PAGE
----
With a number of visionary documents doing the rounds, Mr Tobin says a key hurdle in moving the industry forward is a willingness to accept change. This is is “real dilemma in the industry”, he stresses.
“Sometimes there's a thought process that's concerning: ‘Old people don't like some of these moves.' They do."
He points out how younger generations now teach older people how to get the best out of technology. “My daughter now teaches my mother. She loves things online now that she never thought of, to make her life better for herself."
"We want traditionalists"
But this doesn't mean Lloydspharmacy "disrespects people who see change as a problem", he says. "We want traditionalists; you cut them and they bleed the history of this organisation. They know where every skeleton is buried, where mistakes were made."
"[But] everybody's demands are changing. The way they want to live this life is changing.”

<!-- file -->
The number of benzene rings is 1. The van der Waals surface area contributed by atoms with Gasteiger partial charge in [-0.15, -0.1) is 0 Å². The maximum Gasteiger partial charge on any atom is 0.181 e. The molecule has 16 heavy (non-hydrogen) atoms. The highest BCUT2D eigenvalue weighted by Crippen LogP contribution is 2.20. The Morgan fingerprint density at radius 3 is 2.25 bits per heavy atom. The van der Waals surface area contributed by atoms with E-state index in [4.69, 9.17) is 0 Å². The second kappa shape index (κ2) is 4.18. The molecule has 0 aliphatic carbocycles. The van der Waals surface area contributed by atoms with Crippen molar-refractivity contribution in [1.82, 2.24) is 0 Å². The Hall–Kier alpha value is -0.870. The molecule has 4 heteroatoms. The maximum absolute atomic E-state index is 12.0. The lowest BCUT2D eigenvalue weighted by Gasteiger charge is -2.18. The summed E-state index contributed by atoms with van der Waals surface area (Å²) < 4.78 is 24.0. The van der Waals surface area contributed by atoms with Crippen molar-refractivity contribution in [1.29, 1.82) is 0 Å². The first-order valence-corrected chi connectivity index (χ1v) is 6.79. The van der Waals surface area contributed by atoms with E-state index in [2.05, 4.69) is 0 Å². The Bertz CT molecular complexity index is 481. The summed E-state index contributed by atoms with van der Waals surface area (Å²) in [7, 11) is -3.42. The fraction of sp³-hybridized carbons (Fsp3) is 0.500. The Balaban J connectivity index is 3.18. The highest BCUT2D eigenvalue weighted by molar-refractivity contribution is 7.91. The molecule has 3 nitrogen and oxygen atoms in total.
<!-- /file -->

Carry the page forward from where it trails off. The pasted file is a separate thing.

His point is that the industry needs to react to people’s demands, especially if – as Celesio does – it plans to grow. It may help explain the company's decision to buy Sainsbury's 281 pharmacies, and rebrand them under the Lloydspharmacy name last year.
"The supermarket environment is a very different one, it's doing very well," he says. "It's meeting a new world older – people want 'click-and-collect' more."
Whether from a community pharmacy or a supermarket, Mr Tobin believes answering people's expectation of being able to order anything to their front door is a way to ensure the sector remains “relevant and compelling”. Not that he believes this has to come at the expense of face-to-face interactions with pharmacy staff.
“How many other [professions] are going to ring a lady on a Sunday when they're not working, to make sure she's ok? How many people are going to spend two hours on a phone when a [patient] wants to commit suicide to talk her out of it? It's mind blowing. People still love the comfort of talking to a person."
It's this balancing act between the possibilities of the future and the tried-and-tested benefits of the past that Mr Tobin seems eager to achieve.
"As we say in Ireland: ‘Check Google and then ring your mother’."